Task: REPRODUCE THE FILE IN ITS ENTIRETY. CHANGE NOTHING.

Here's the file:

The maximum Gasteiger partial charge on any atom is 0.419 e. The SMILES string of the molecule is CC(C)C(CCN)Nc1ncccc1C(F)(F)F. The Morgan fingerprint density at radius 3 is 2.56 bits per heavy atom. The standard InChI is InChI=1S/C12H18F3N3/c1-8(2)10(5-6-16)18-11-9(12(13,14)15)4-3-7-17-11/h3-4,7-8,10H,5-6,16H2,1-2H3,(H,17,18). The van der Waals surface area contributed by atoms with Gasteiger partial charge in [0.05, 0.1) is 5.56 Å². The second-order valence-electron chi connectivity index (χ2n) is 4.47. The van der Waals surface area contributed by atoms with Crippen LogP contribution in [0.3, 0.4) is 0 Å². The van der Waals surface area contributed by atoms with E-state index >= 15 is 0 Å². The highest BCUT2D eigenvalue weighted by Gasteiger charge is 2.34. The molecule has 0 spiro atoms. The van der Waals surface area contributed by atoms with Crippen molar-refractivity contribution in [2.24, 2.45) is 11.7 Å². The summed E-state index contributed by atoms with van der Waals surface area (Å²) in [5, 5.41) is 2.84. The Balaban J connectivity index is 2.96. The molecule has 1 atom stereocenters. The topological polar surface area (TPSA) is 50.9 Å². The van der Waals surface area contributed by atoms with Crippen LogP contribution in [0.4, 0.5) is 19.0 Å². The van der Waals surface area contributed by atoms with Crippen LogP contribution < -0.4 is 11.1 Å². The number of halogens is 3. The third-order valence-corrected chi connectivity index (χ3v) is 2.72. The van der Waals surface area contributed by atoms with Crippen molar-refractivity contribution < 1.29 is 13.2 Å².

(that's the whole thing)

The maximum Gasteiger partial charge on any atom is 0.419 e. The SMILES string of the molecule is CC(C)C(CCN)Nc1ncccc1C(F)(F)F. The Morgan fingerprint density at radius 3 is 2.56 bits per heavy atom. The standard InChI is InChI=1S/C12H18F3N3/c1-8(2)10(5-6-16)18-11-9(12(13,14)15)4-3-7-17-11/h3-4,7-8,10H,5-6,16H2,1-2H3,(H,17,18). The van der Waals surface area contributed by atoms with Gasteiger partial charge in [0.05, 0.1) is 5.56 Å². The second-order valence-electron chi connectivity index (χ2n) is 4.47. The van der Waals surface area contributed by atoms with Crippen LogP contribution in [0.3, 0.4) is 0 Å². The van der Waals surface area contributed by atoms with E-state index >= 15 is 0 Å². The highest BCUT2D eigenvalue weighted by Gasteiger charge is 2.34. The molecule has 0 spiro atoms. The van der Waals surface area contributed by atoms with Crippen molar-refractivity contribution in [2.24, 2.45) is 11.7 Å². The summed E-state index contributed by atoms with van der Waals surface area (Å²) in [5, 5.41) is 2.84. The Balaban J connectivity index is 2.96. The molecule has 1 atom stereocenters. The topological polar surface area (TPSA) is 50.9 Å². The van der Waals surface area contributed by atoms with Crippen LogP contribution in [0.4, 0.5) is 19.0 Å². The van der Waals surface area contributed by atoms with Crippen LogP contribution < -0.4 is 11.1 Å². The number of halogens is 3. The third-order valence-corrected chi connectivity index (χ3v) is 2.72. The van der Waals surface area contributed by atoms with Crippen molar-refractivity contribution < 1.29 is 13.2 Å².